Postal Retirement Q&A June 2014

Roseanne is a retired USPS employee with an extensive background in USPS retirement, disability retirement, OWCP, EEO, Labor Relations and HR. She conducts individual and group counseling and is able to comprehensively discuss the pros and cons of employees who are on OWCP, disability retirement and regular retirement. Roseanne will be happy to answer your postal retirement questions. Contact Roseanne at

Good Day Postal Employees!!

Several months ago, (and quite frankly for the last year) I’ve been harping on reviewing your eOPF’s. Serious situations caused by improper filing of forms, and generally what is and IS NOT contained in your eOPF, was based on this case. I explained a month or so ago, that the case was resolved, and the widow had agreed to relate her story in her words, to share her experience with you so that you would not be in a situation like she faced. Below are her words…

Dear Roseanne, I would like to help others in the US Postal Service to avoid the literal nightmare I have been going through. I call it “DON’T LET THIS HAPPEN TO YOU!”

My husband Dan was a Carrier and had worked for the Post Office in excess of thirty years. He and I were married for fifteen years. A couple of days before we got married, we went into the main Human Resources office in our town. Dan filled out paperwork adding me to his Health Insurance and completed a new form for the Life Insurance making me his beneficiary, as his new wife. He also doubled life insurance by choosing 1 multiple of Option ‘B’. We were married a couple of days later and the premiums for the health insurance and the life insurance started coming out of his paychecks.

I had many serious health issues including cancer during our marriage and Dan took care of me. He was also a very hard working and loyal employee. Nearly two years ago, Dan wasn’t feeling well so he went to have some tests done. The test results determined that he had cancer throughout his entire body. This was devastating news. I had been the one with the serious health problems and my husband very rarely called in sick, so I had always expected that he would long outlive me. One month after Dan’s initial diagnosis, my beloved sweetheart passed away.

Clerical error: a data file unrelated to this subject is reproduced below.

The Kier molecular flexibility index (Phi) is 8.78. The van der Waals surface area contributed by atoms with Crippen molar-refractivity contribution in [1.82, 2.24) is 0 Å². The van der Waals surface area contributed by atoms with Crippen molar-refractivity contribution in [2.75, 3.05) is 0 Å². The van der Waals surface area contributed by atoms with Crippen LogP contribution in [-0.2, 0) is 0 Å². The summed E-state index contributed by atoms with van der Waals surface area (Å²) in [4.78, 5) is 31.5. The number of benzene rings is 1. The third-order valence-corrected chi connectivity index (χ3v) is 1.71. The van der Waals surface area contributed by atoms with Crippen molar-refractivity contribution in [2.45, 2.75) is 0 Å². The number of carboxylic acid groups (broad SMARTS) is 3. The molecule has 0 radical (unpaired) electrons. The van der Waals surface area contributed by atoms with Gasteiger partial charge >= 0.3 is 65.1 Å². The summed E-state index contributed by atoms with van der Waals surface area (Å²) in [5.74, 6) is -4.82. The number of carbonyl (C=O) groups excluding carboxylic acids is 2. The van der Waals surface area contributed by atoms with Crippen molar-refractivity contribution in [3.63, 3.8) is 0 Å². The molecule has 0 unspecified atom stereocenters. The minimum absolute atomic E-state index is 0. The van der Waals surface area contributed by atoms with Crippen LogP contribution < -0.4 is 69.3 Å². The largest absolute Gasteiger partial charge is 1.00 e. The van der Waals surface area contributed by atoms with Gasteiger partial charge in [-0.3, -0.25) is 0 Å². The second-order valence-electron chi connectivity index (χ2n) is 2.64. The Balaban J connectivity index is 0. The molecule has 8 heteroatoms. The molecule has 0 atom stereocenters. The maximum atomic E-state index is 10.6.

Along with the numbness, shock and unbearable grief I was experiencing, I needed to figure out what to do to prepare for his funeral. A couple of weeks after he passed away, I called OPM to report his death. They told me he DID NOT have Life Insurance for me! I knew he most certainly did, so I found the copy I had in our files and faxed it to them. They told me that was exactly what they needed and that they would begin to process the claim. Per Dan’s instructions before he died, I also asked about the compensation for the sick leave he had accumulated. I was very flippantly told “Oh, no one ever remembers to have employees change that Beneficiary form when they get re-married.” I had no idea there was a separate Beneficiary Form required to receive his final compensation. To add insult to injury, I discovered that his previous wife was going to receive the $15,000 that I should have received.

I was unable to work. I still owed the mortuary $8,500 for Dan’s funeral and I was under unbearable amounts of stress. I called OFEGLI every week for months to find out the status of his Life Insurance. I kept being told there was a “discrepancy” in the paper work. The “discrepancy” I was told was that the Life Insurance Dan filed for me as his beneficiary had supposedly not been sent to his electronic employee file. After nearly a year, I discovered that OFEGLI had another Life Insurance beneficiary form on file from over twenty years ago that they were considering paying. Every few months I received a form letter from OFEGLI stating my case was under review. I had lost my husband, had the mortuary breathing down my neck and no source of income. I was beside myself. As additional months passed away, I discovered that the other supposed beneficiary had been actively fighting me to obtain the life insurance.

I ended up in having to sell my husband’s cherished collectibles that were a part of our married life together, in order to get the money I needed to retain an attorney. This fight for the Life Insurance became a full-time job for me. It took a huge toll on me mentally, physically and financially. The Insurance carrier, (after nearly two years), decided they didn’t want to make the decision as to which beneficiary to pay, but rather turned the funds over to the Federal Courts. Now it was up to a Federal Judge to make that decision At that point, I had to sign a contingency form agreeing to pay my attorney a large percentage of the Life Insurance if we won the case. There is no doubt that Dan’s intentions were to take care of me as his wife. After nearly two years I am still awaiting a final decision.

I implore you to have everyone check their personnel files thoroughly and on a regular basis. My husband had no reason to believe there would be anything wrong and he had completely trusted and expected that Human Resources had done their job properly. I am an example of what happens when mistakes ARE made! I sincerely hope that by sharing this painful story that I can spare someone else from having this happen to them. Sincerely, Jill


Q & A, more via Postal Retirement Information-

Leave a Reply

Required fields are marked *